Subgenre: black metal/post-black metal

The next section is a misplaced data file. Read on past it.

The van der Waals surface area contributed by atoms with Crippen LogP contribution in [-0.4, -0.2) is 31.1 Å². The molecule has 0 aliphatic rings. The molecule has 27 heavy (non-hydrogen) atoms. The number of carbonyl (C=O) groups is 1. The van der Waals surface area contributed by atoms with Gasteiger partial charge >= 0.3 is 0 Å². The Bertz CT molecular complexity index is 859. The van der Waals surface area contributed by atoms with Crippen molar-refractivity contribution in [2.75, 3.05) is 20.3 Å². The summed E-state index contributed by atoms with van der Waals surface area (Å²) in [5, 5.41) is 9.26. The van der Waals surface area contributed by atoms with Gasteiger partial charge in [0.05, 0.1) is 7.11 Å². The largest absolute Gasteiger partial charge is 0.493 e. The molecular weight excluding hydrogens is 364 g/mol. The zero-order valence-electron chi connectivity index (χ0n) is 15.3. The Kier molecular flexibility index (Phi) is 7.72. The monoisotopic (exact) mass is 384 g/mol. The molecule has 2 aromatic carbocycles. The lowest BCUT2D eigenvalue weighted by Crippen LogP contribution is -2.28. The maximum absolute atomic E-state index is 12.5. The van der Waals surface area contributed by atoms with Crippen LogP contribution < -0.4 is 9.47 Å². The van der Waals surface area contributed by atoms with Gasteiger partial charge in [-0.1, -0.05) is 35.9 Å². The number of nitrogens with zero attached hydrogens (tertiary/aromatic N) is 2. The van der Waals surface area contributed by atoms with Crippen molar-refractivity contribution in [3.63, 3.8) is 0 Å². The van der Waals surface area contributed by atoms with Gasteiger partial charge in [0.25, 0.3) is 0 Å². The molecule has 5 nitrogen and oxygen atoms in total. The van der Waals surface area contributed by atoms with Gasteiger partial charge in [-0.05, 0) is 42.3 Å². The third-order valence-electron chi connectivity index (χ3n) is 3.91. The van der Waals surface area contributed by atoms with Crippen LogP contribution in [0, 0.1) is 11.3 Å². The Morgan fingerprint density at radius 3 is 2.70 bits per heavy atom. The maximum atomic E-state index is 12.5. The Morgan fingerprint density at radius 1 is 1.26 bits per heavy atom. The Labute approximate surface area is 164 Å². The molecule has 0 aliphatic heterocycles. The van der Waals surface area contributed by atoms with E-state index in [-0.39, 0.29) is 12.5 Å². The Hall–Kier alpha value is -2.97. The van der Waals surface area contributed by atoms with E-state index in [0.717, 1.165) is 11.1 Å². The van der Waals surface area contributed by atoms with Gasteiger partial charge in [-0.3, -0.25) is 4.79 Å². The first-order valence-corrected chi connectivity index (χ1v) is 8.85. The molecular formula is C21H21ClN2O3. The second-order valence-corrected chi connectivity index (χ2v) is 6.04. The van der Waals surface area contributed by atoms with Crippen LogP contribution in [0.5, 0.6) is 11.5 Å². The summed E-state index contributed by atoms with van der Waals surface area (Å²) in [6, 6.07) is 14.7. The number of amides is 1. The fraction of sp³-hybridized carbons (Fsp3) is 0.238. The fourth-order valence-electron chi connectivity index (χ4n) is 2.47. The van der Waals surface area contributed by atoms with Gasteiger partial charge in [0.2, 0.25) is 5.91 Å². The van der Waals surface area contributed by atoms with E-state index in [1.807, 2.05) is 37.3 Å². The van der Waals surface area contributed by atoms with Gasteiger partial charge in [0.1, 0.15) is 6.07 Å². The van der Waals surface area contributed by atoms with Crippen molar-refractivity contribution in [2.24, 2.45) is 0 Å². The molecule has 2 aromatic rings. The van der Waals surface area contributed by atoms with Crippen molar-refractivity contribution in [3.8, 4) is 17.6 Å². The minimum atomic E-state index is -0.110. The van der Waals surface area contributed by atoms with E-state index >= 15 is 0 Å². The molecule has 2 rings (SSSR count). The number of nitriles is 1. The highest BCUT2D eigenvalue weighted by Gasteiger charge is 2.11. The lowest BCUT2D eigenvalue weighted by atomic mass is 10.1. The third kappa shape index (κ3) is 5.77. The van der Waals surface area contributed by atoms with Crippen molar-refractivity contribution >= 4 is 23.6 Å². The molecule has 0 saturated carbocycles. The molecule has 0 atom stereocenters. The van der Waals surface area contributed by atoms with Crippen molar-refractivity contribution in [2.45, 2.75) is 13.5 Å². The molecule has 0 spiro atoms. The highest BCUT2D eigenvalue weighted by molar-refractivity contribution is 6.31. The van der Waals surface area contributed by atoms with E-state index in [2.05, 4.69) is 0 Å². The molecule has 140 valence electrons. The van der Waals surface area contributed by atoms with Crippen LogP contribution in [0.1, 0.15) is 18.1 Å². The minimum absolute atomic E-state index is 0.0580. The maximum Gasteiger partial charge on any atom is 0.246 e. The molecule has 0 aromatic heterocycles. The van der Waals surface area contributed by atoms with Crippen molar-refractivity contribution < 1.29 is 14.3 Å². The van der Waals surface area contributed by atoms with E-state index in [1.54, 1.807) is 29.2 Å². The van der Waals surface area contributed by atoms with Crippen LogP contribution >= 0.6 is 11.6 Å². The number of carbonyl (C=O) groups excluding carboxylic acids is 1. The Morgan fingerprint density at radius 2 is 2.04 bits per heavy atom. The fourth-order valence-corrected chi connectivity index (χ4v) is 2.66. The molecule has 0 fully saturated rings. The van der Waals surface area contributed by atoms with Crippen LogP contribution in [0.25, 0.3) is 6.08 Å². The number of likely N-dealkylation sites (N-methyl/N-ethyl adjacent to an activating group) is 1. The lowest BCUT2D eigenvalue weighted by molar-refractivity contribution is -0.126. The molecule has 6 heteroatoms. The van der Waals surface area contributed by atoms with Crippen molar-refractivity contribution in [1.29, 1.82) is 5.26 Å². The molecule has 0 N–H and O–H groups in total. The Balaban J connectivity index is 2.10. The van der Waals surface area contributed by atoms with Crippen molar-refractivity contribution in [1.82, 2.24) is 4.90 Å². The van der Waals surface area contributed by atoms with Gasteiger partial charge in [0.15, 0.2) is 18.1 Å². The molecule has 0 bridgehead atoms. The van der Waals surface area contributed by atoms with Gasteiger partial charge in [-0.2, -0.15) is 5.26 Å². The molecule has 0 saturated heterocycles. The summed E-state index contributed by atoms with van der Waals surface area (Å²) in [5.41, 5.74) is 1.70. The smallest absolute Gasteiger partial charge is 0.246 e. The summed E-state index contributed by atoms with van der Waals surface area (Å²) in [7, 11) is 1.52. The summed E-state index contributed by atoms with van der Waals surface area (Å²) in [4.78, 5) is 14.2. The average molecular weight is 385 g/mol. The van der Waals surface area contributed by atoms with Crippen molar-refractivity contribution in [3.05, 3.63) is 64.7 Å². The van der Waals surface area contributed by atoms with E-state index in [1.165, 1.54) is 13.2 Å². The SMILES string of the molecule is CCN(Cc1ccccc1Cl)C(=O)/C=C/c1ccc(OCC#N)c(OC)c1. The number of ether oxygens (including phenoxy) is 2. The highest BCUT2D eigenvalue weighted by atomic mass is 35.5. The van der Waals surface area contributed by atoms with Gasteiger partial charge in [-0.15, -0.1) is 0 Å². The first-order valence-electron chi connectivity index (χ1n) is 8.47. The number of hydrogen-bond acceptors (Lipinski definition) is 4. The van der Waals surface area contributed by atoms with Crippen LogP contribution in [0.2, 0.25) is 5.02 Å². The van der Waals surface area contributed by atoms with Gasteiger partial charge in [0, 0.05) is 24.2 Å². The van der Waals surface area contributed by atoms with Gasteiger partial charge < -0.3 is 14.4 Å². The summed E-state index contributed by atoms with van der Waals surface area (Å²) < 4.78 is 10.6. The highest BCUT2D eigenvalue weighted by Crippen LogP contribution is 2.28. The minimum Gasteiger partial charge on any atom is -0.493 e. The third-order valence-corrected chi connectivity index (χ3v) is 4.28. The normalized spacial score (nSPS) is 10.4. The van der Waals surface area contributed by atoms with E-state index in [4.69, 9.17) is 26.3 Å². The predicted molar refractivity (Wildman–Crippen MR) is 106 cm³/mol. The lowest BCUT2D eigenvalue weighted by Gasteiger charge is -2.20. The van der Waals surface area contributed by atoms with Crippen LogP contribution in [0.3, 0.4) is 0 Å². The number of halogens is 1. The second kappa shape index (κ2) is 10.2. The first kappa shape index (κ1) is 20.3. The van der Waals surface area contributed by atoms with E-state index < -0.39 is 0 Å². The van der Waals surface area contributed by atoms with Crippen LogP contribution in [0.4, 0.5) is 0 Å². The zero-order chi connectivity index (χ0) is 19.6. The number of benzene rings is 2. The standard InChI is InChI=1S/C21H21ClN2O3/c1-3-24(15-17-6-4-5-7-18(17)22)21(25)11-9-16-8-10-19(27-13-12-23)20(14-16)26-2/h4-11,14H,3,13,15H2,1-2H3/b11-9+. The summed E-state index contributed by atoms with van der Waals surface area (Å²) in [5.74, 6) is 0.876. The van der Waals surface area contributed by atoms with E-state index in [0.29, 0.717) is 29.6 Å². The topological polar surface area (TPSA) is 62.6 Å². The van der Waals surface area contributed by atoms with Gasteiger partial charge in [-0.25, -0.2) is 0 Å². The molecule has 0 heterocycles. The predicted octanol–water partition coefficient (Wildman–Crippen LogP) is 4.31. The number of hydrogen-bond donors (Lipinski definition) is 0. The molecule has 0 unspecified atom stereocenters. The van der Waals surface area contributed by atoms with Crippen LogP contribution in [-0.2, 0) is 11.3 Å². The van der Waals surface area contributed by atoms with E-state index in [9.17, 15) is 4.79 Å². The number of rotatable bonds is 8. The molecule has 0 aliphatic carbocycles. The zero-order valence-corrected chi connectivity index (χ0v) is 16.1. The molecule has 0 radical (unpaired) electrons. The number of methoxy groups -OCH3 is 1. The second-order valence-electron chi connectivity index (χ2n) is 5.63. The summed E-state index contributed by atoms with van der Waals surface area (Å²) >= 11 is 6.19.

“Nature is nothing for me,” Mord’A’Stigmata guitarist Static told Necrosphere in 2011, “I was born in concrete forest, under the sky made of steel. I would easier find an inspiration in crowded, dark pub than in peaceful mountains.” Cool. Not that nature isn’t cool, but it’s a black metal trope for a reason. Considering the frequency that nature’s majesty is invoked, you’d expect every walk in the woods to be scored by some tree-perched bleakster shredding dueling tremolos. So, high-fives to Mord’A’Stigmata for being different. And, viewing this Polish four-piece’s fourth album, Our Hearts Slow Down, through a city’s lens is a good look. Opener “The Mantra Of Anguish” is structured like a busy city sidewalk: zoomed in, every instrument is doing its own thing; zoomed out, it’s a mass moving in one direction. However, the bigger difference, what really separates Mord’A’Stigmata from the pack, is the band’s comfort level. They know who they are, though we might struggle to categorize them. In other words, they shake off oft-leaned-upon genre tags. For example, “progressive post-black metal.” The band is “progressive,” just in the sense they’ve challenged themselves to winnow their sound down to essentials. Likewise, they’re “post-” whatever in that this is the path a musician takes when they grow up. That last distinction is the thing: “Mantra” focuses less on form and more on function. Widdles and bombast and speed aren’t part of the playbook. Instead, Mord’A’Stigmata rides uncluttered grooves and lets guitars tangle together before the next strum. This is nowhere clearer, or better executed, than at “Mantra”‘s 7:30 mark, when the drums and bass simmer with a propulsive thump while the guitars lock into a complimentary rhythm. Mord’A’Stigmata gives you time to fully investigate this section before ending on a surprisingly worthwhile drone. That feedback wash, like what a whale must hear on acid, is a feast for ears. Altogether, it’s 13 confident minutes of patient playing. Not quite the hustle and bustle one would expect from city-dwellers, but then again, there’s comfort in what you know. [From Our Hearts Slow Down , out now via Pagan Records]Ian